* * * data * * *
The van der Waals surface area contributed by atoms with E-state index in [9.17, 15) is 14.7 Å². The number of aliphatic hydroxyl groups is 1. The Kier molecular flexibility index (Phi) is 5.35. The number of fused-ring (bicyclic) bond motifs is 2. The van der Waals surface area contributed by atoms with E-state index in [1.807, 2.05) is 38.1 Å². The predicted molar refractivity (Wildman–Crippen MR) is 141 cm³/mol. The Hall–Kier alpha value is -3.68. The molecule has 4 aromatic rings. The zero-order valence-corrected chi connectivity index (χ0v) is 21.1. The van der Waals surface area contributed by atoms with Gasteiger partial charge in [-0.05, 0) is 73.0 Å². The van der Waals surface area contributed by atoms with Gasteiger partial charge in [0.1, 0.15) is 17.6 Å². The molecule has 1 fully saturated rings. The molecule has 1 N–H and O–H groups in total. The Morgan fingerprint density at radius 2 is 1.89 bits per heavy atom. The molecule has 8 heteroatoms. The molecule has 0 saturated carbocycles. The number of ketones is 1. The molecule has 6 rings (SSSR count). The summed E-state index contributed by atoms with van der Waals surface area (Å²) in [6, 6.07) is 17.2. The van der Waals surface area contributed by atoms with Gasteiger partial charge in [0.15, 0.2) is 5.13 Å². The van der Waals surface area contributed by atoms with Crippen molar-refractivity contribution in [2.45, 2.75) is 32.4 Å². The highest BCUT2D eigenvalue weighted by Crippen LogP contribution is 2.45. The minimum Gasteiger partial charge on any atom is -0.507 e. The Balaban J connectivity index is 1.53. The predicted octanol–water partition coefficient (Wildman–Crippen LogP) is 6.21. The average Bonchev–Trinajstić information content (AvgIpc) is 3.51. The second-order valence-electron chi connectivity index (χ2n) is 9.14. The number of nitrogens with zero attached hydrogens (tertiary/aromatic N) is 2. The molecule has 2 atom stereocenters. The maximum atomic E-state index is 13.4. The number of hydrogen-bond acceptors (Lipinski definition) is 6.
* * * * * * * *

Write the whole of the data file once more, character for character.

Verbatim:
The van der Waals surface area contributed by atoms with E-state index in [9.17, 15) is 14.7 Å². The number of aliphatic hydroxyl groups is 1. The Kier molecular flexibility index (Phi) is 5.35. The number of fused-ring (bicyclic) bond motifs is 2. The van der Waals surface area contributed by atoms with E-state index in [1.807, 2.05) is 38.1 Å². The predicted molar refractivity (Wildman–Crippen MR) is 141 cm³/mol. The Hall–Kier alpha value is -3.68. The molecule has 4 aromatic rings. The zero-order valence-corrected chi connectivity index (χ0v) is 21.1. The van der Waals surface area contributed by atoms with Gasteiger partial charge in [-0.05, 0) is 73.0 Å². The van der Waals surface area contributed by atoms with Gasteiger partial charge in [0.1, 0.15) is 17.6 Å². The molecule has 1 fully saturated rings. The molecule has 1 N–H and O–H groups in total. The Morgan fingerprint density at radius 2 is 1.89 bits per heavy atom. The molecule has 8 heteroatoms. The molecule has 0 saturated carbocycles. The number of ketones is 1. The molecule has 6 rings (SSSR count). The summed E-state index contributed by atoms with van der Waals surface area (Å²) in [6, 6.07) is 17.2. The van der Waals surface area contributed by atoms with Gasteiger partial charge in [0.15, 0.2) is 5.13 Å². The van der Waals surface area contributed by atoms with Crippen molar-refractivity contribution in [2.45, 2.75) is 32.4 Å². The highest BCUT2D eigenvalue weighted by Crippen LogP contribution is 2.45. The minimum Gasteiger partial charge on any atom is -0.507 e. The Balaban J connectivity index is 1.53. The predicted octanol–water partition coefficient (Wildman–Crippen LogP) is 6.21. The average Bonchev–Trinajstić information content (AvgIpc) is 3.51. The second-order valence-electron chi connectivity index (χ2n) is 9.14. The number of nitrogens with zero attached hydrogens (tertiary/aromatic N) is 2. The molecule has 2 atom stereocenters. The maximum atomic E-state index is 13.4. The number of hydrogen-bond acceptors (Lipinski definition) is 6.